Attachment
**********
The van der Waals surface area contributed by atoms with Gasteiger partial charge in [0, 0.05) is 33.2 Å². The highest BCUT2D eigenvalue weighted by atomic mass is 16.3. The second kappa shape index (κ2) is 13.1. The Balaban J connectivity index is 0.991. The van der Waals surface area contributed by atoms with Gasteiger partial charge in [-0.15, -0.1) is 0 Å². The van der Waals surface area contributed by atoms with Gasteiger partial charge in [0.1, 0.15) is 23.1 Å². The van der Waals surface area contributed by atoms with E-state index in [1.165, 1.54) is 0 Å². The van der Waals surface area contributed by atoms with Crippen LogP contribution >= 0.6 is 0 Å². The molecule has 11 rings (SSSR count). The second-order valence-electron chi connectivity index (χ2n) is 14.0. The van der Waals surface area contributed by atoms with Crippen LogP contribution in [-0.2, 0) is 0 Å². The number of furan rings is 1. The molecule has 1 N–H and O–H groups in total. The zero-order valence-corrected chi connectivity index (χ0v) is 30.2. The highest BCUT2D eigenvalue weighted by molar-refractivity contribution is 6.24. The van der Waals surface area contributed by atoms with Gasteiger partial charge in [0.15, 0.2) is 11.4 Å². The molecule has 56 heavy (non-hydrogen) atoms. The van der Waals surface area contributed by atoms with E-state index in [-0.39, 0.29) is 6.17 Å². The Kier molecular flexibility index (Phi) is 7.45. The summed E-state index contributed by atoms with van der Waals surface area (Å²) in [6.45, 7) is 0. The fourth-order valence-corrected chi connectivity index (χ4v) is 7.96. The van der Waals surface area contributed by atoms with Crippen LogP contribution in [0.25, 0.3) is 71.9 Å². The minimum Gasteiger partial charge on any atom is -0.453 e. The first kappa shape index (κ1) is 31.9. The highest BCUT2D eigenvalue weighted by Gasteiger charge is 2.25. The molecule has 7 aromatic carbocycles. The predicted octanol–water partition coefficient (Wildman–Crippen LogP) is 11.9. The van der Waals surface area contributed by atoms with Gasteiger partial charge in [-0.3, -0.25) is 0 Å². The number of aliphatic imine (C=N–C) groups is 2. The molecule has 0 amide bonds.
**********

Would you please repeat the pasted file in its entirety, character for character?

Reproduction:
The van der Waals surface area contributed by atoms with Gasteiger partial charge in [0, 0.05) is 33.2 Å². The highest BCUT2D eigenvalue weighted by atomic mass is 16.3. The second kappa shape index (κ2) is 13.1. The Balaban J connectivity index is 0.991. The van der Waals surface area contributed by atoms with Gasteiger partial charge in [-0.15, -0.1) is 0 Å². The van der Waals surface area contributed by atoms with Gasteiger partial charge in [0.1, 0.15) is 23.1 Å². The van der Waals surface area contributed by atoms with E-state index in [1.165, 1.54) is 0 Å². The van der Waals surface area contributed by atoms with Crippen LogP contribution >= 0.6 is 0 Å². The molecule has 11 rings (SSSR count). The second-order valence-electron chi connectivity index (χ2n) is 14.0. The van der Waals surface area contributed by atoms with Crippen LogP contribution in [-0.2, 0) is 0 Å². The number of furan rings is 1. The molecule has 1 N–H and O–H groups in total. The zero-order valence-corrected chi connectivity index (χ0v) is 30.2. The highest BCUT2D eigenvalue weighted by molar-refractivity contribution is 6.24. The van der Waals surface area contributed by atoms with Gasteiger partial charge in [0.15, 0.2) is 11.4 Å². The molecule has 56 heavy (non-hydrogen) atoms. The van der Waals surface area contributed by atoms with E-state index in [-0.39, 0.29) is 6.17 Å². The Kier molecular flexibility index (Phi) is 7.45. The summed E-state index contributed by atoms with van der Waals surface area (Å²) in [6.45, 7) is 0. The fourth-order valence-corrected chi connectivity index (χ4v) is 7.96. The van der Waals surface area contributed by atoms with Crippen LogP contribution in [0.25, 0.3) is 71.9 Å². The minimum Gasteiger partial charge on any atom is -0.453 e. The first kappa shape index (κ1) is 31.9. The highest BCUT2D eigenvalue weighted by Gasteiger charge is 2.25. The molecule has 7 aromatic carbocycles. The predicted octanol–water partition coefficient (Wildman–Crippen LogP) is 11.9. The van der Waals surface area contributed by atoms with Gasteiger partial charge in [-0.3, -0.25) is 0 Å². The number of aliphatic imine (C=N–C) groups is 2. The molecule has 0 amide bonds.